Our ledge-balancing hero turns out to be Nick Cassidy, a former New York cop. Nick has recently escaped from Sing Sing prison, where he has been serving a 25-year sentence for a crime he didn’t commit. And how do we know he didn’t commit it? First, because the story would lack any moral and dramatic foundation if he were guilty, and second, because Nick is played by our own Sam Worthington, who radiates such an air of stolid, no-nonsense decency that he couldn’t possibly be a bad guy. Having starred in at least one Terminator movie and played superheroes in Clash of the Titans and James Cameron’s Avatar, it’s quite likely that heights hold no terrors for him.
Man on a Ledge proves to a be a thoroughly workmanlike and agreeably ingenious thriller that operates at many levels — ground level, upper-storey level, and (at least in the scenes in the lift shaft) at various levels in between. And to give immediate credit where it’s due, many shots of Worth- ington were apparently filmed on the actual hotel ledge. A close reading of my press kit would suggest that Worthington, while admitting to a fear of heights, stepped on to the ledge for certain shots (though for most of the action a set was built on the hotel roof and another in a studio). One way or another, the effect is brilliantly realistic. Few films — not even Hitchcock’s Vertigo — have conveyed so well the tummy-wrenching, breath-catching sickness engendered by acrophobia.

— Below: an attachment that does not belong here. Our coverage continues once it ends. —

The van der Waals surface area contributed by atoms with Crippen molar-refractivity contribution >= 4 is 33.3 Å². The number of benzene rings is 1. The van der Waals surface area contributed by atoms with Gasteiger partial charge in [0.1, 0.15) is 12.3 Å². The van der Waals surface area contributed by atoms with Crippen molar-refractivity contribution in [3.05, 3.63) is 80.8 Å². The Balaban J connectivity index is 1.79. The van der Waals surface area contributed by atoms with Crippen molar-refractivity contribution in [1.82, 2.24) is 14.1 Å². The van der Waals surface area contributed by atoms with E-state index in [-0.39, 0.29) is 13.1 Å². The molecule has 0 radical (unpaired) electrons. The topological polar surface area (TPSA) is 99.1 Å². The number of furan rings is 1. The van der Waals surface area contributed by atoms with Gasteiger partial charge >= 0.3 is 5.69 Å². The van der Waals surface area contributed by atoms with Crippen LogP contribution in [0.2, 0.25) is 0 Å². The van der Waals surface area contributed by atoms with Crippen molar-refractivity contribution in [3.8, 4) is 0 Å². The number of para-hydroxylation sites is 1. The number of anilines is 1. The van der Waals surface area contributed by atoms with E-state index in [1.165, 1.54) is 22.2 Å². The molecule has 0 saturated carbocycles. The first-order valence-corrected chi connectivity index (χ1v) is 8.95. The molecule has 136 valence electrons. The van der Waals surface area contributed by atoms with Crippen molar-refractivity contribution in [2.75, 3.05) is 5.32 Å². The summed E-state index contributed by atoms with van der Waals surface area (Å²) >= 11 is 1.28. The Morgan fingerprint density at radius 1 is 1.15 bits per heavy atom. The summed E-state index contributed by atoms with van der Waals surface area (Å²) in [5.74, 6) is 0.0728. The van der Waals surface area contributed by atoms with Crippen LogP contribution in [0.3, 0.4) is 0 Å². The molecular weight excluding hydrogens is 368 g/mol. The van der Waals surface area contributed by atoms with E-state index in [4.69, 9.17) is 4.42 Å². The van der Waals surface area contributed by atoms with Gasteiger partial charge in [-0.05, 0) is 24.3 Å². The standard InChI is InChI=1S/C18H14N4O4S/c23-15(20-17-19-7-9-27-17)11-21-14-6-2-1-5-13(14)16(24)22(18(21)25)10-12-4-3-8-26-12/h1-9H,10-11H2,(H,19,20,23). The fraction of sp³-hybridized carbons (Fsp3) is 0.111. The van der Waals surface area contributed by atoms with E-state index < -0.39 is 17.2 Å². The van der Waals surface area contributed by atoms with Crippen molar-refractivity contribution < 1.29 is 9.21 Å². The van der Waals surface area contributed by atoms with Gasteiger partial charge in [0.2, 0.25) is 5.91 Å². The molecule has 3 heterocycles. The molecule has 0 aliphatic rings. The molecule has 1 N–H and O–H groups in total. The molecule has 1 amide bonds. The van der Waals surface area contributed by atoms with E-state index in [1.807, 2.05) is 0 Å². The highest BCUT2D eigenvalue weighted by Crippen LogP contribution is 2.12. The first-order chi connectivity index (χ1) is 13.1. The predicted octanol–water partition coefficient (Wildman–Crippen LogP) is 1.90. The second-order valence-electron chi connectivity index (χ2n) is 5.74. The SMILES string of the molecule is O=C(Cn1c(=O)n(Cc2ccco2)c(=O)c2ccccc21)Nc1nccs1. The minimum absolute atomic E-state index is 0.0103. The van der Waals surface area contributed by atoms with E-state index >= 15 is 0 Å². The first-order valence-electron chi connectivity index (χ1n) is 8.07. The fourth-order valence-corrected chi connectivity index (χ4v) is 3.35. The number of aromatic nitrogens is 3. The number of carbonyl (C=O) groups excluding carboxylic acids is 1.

Even for those untroubled by heights, it will come as a relief to discover that Man on a Ledge isn’t just about a man on a ledge. The screenplay (by Pablo F. Fenjves) gradually discloses new and more complex layers of meaning. It seems Nick has been the victim of a crooked property developer, David Englander (Ed Harris), a suave and plausible man about town who has framed Nick for a diamond robbery and collected a fortune in insurance on the missing gem.